To endeavour to speak about Canadian identity is to enter upon a highly contested and vertiginous playground. Whereas in the last issue of Books in Canada, its transcultural aspect insistently disclosed itself, what emerges here is just how plagued and captivated, if not downright obsessed, we are by the way in which Canadian identity, nationhood, and culture have been articulated, redefined, placed under the sign of the interrogative.
Meteorological catastrophes, theatrical milestones, passings-of-the-political-baton, first flights and aviation autos-da-fé... The winter of 1998/99 is devoted to memory, to recollecting the events that have impressed themselves on our consciousness of ourselves as a nation and of the place we occupy on the international stage. January 1999 marked the first anniversary of the devastating Ice Storm, and along with a review of Mark Abley's bestseller is Steven Heighton's reflection on how one community lived through what has been nominated "the Storm of the Century". November 1998 was the twentieth anniversary of the opening of Billy Bishop Goes to War in Vancouver. Theatre critic and actor Jerry Wasserman looks at the current remounting of the play that put Canadian theatre on the world map, and discusses the transformations that the intervening two decades and reappraisal of war have entailed with writer, director, and piano player, John Gray.
European colonialism has had quite the strong hand in forming the Canadian cultural landscape, to say the least. The painful aftermath of the imposition of white colonization on Native life is addressed by Heather Hodgson in conversation with Tomson Highway, as they deliberate over the deletion of a traditional way of being, the silencing of a mode of storytelling, the loss of a tongue, and Highway's recent narrative negotiations between languages and cultural forms. The re-edition of master con man Grey Owl's tales raises a complementary nexus of issues around the dynamics of the Brit's appropriation of Native identity, and the filtering of Native themes through a Victorian narrative voice.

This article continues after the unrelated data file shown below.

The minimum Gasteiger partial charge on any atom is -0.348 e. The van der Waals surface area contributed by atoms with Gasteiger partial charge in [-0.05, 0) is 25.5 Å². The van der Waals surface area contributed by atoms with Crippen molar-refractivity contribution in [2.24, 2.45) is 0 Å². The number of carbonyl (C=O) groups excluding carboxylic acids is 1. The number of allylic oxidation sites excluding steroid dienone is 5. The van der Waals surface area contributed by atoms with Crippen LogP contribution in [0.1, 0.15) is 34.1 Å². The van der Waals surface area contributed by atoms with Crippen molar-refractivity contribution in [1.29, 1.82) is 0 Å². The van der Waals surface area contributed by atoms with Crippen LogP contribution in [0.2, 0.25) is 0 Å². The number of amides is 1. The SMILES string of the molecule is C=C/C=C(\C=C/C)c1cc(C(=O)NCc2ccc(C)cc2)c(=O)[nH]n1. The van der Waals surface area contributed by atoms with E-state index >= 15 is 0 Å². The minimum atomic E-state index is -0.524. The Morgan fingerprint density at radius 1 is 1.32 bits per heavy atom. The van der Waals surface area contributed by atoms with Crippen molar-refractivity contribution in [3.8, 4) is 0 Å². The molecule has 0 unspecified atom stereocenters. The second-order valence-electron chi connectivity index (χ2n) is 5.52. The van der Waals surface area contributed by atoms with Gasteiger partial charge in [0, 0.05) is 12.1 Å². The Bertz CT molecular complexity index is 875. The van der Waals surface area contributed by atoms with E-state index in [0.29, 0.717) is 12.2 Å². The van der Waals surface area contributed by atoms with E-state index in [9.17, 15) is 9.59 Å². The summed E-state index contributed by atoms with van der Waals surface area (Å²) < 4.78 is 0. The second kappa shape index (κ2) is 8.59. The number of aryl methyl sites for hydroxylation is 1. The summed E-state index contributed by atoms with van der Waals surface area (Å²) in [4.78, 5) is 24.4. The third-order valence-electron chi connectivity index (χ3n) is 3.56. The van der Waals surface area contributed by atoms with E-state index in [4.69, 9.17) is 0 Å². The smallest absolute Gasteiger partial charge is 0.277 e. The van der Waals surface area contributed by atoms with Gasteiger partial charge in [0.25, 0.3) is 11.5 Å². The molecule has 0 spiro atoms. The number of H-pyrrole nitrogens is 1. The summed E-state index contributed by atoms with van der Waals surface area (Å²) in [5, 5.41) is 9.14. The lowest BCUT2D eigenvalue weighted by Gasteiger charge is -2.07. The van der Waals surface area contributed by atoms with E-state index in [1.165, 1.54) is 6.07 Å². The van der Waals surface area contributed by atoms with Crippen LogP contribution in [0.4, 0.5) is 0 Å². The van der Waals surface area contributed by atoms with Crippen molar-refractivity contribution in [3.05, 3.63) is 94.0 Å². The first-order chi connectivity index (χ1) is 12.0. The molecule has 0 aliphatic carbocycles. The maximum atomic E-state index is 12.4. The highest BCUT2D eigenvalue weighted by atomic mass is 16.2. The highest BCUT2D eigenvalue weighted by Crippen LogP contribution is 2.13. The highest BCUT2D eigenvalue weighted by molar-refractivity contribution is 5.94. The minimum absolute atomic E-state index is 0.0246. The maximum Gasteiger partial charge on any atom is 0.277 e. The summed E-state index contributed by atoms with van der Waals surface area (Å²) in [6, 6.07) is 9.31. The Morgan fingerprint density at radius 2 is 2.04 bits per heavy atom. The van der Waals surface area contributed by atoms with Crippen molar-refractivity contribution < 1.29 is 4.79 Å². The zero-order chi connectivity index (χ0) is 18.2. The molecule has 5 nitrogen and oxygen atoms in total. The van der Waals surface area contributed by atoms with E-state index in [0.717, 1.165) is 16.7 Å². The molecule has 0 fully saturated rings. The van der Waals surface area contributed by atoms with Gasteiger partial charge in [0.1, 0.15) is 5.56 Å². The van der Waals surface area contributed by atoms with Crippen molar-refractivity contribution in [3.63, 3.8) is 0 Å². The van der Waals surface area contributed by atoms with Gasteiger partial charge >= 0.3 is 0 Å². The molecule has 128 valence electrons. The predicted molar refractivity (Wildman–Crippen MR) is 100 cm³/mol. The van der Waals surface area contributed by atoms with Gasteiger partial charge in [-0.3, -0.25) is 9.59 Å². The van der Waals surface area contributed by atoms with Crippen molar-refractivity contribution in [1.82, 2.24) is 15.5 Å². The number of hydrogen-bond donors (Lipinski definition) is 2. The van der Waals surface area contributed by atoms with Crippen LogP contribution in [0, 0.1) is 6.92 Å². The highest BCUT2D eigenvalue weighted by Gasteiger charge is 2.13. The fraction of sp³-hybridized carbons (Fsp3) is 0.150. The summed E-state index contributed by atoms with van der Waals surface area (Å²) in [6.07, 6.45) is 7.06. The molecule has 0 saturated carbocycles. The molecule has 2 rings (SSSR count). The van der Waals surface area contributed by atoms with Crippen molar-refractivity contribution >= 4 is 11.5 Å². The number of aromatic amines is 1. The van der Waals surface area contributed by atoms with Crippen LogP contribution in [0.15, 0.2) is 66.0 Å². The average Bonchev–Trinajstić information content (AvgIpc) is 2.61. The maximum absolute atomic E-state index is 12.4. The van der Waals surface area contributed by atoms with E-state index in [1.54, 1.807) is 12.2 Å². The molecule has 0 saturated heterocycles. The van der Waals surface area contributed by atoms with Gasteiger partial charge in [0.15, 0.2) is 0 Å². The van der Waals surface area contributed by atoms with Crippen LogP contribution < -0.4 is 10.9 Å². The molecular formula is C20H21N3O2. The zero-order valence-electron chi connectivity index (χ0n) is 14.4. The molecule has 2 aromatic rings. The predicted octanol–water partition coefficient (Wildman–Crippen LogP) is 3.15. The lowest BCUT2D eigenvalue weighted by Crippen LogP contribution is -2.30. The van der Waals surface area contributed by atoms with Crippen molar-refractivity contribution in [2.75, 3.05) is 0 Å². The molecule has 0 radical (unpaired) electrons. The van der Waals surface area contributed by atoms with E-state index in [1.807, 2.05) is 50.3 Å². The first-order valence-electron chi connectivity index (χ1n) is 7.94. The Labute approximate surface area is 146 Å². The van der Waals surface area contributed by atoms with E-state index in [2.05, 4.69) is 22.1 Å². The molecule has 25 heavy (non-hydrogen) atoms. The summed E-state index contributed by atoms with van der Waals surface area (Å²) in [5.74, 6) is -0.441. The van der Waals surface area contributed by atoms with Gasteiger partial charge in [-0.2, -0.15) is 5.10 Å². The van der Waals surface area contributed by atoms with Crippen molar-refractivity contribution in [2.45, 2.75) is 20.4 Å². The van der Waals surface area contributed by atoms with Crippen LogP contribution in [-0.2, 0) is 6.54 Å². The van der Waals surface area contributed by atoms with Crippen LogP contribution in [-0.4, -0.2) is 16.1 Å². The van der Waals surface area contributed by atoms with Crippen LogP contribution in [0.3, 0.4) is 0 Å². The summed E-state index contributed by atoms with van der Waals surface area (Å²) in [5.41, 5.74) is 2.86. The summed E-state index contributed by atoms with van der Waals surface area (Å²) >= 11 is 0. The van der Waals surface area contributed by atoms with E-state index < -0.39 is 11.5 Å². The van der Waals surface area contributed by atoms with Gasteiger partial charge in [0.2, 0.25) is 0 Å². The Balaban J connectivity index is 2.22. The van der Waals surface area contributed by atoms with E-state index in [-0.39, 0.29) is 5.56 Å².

In the arena of identity politics, H.D. Forbes examines three books on or by Pierre Elliot Trudeau, the leader of our country who, upon being elected Prime Minister thirty years ago, arguably and effectively started to transform Canadian identity by making Canada multicultural within a bilingual frame. Sam Ajzenstat reviews Will Kymlicka's study of multicultural policies and ethnocultural relations. Norman Ravvin takes a look at Wayne Johnston's fictional biography of Joe Smallwood, which is also "a meditation on the lost possibility of nationhood" for Newfoundland as it enters Confederation. Cynthia Sugars discusses W.H. New's investigation of identity borders as he seeks out the manner in which the 49th parallel informs and limits our sense of being a distinct community. And Paul Keen takes to task Geoff Pevere's book on how the promotional genius of the Roots' team succeeded in creating a clothing empire out of Canadian folkloric culture, and a culture in fashion.
This issue also features three recent major literary award winners: Alice Munro's Giller prizewinning novel and Stephanie Bolster's Governor General award-winning book of poetry are highlighted, and the 1998 winner of the Nobel Prize for Literature, José Saramago, is profiled.
Finally, we introduce a new section, Books on Kids, to accompany the reviews of children's books.
Nature in Ireland: A Scientific and Cultural History (reviewed September 1998) is published by McGill-Queen's Press in North America, and not by Lilliput Press. It is available in cloth ($75, ISBN 0-7735-1817-8) and paperback ($34.95, ISBN 0-7735-1817-7).
The names of rob mclennan and kath macLean were conflated on the cover of the October 1998 issue. Our apologies to the poets for this surprised conjoining of their identity markers.